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About

Diversity with Code+Art is a project created by Chelly Jin with support from p5.js and in collaboration with a community of creatives.

The aim is to highlight and inspire diversity amongst the art and code community through valuing representation and visibility of various identities. My hope is that this is the first installment of a continuing series for more communities. If you’re interested in curating a series, have inquiries about the project, or future collaboration, let's chat at chelly@p5js.org

This first series focuses on artwork created by Asian women and gender non-conforming artists, coders, and designers, which will be displayed on the p5.js homepage.




Interview
with SAD ASIAN GIRLS

Esther Fan and Olivia Park are graphic designers making work under the name Sad Asian Girls, breaking the culture of passivity of Asians during discussions of social issues, as well as breaking stereotypes that have been long projected onto Asian women.

1) How would you describe SAG for individuals who may not be aware of your work?

We’re just two graphic designers who have been making multimedia projects based on our experiences as East Asian women in Western spaces.

2) What inspired you to create SAG? Any particular experiences that fueled the development of it?

After we uploaded “Have You Eaten?”, it started to circulate and we realized a lot of people resonated with the video, thus we agreed to continue working together and make more work for and about people like ourselves.

3) How would you describe your art practice?

We’d say it’s very spontaneous, often heavily web-based and accompanied with print. It’s not very “traditional” graphic design work, but we definitely still apply the skills and thought processes we’ve gained from school and merge it with our interests.

4) How do you think your identities and backgrounds influenced your experience in pursuing a career in the arts?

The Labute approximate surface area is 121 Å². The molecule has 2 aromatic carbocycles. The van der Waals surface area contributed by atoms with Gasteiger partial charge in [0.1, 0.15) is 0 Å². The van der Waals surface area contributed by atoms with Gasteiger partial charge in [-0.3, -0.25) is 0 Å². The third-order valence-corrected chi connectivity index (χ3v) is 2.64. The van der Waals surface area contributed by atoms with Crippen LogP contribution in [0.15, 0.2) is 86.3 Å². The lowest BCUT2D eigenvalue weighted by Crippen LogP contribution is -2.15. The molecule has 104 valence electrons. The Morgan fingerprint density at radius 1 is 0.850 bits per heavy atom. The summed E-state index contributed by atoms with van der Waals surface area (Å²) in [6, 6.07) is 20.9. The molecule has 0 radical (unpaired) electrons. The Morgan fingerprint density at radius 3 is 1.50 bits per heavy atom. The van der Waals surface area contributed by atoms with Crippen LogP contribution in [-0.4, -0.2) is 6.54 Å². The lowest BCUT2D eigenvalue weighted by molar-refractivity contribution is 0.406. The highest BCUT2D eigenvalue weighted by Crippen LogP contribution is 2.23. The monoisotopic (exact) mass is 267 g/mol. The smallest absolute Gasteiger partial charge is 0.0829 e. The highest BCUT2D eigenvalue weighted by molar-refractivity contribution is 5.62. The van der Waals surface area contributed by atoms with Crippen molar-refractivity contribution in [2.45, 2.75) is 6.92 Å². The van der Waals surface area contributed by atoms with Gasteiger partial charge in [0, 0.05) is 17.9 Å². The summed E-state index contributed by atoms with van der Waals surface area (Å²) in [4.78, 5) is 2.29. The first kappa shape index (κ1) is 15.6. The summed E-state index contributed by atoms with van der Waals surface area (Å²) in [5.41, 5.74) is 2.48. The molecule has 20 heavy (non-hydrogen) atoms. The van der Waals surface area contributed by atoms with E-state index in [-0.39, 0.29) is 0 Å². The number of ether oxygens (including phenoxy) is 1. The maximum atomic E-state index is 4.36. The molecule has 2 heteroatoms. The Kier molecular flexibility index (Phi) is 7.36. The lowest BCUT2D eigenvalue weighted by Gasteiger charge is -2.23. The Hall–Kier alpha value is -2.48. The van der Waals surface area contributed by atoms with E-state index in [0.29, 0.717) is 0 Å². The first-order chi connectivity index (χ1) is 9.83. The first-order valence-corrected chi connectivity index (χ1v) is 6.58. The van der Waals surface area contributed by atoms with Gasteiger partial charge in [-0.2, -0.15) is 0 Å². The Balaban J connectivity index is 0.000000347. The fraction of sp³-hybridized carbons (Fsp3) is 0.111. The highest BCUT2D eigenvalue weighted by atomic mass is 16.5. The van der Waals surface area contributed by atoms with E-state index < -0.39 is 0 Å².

Esther’s dad is a private art teacher for high-schoolers, and so it was sort of expected of her, as the teacher’s daughter, to get into the best art school there is in order to sort of keep up her dad’s reputation. However, she’s always been interested in art; in grade school she was always the lonely kid with no friends who would just be drawing in her sketchbook in the corner. She still is, except on her laptop

Olivia always wanted to do graphic design or at least something related to the arts at a very early age. Both her parents are art majors so maybe that had a big influence on how she got to RISD. Though neither of them could pursue the arts once they immigrated to America, they thought Olivia might have a chance because she is American-born and speaks english fluently.

5) Recently, you created a project commenting on the white washing of gallery spaces. What inspired that project?

The MoMA project was actually more about the lack of asian femme artists in museum spaces, often referred to as “white cubes” (minimal white walls and floor, spaces look like literal white cubes) that also, fittingly, are often dominated by white male artists. We wanted to come up with an engaging and experimental project that would state our desire for more representation; thus, literally inserting our asian femme bodies into the white cube with shirts that state our desire. As a secondary portion of the project, we had also had postcards, buttons, and square cards made that had artwork submissions by asian artists on them, which we put into the shelves of MoMA’s Design Store.

6) Is there anything else you want to share?

A lot of folks ask us what their first step is if they want to do/make something. Finding a like-minded individuals or support groups is one of the most helpful tips. While good ideas can be executed alone, collaborating can increase network, creative flow, and the number of skillsets to aid whatever is being done. In shorter words, with everything you do, think of resources that can help you whether it be folks online or people right in front of you. Collaboration has worked very well for the work we created thus far.

Additionally, in school it’s easy to become immersed in the heavily white male dominated art and design world; they take up most of the syllabus for art history courses. It was up to us to actively look for other inspirations that we could resonate with more; this often meant we had to look outside of the graphic design field and look for any creative asian femmes we could find in order to find aesthetic and conceptual inspiration. We realized pretty soon we had to become the type of role models, or at least somewhat public figures, that we lacked when we were younger. There certainly is a quickly rising population of asian-americans in the art world and particularly the activism world; it’s exciting to watch how we progress and grow.



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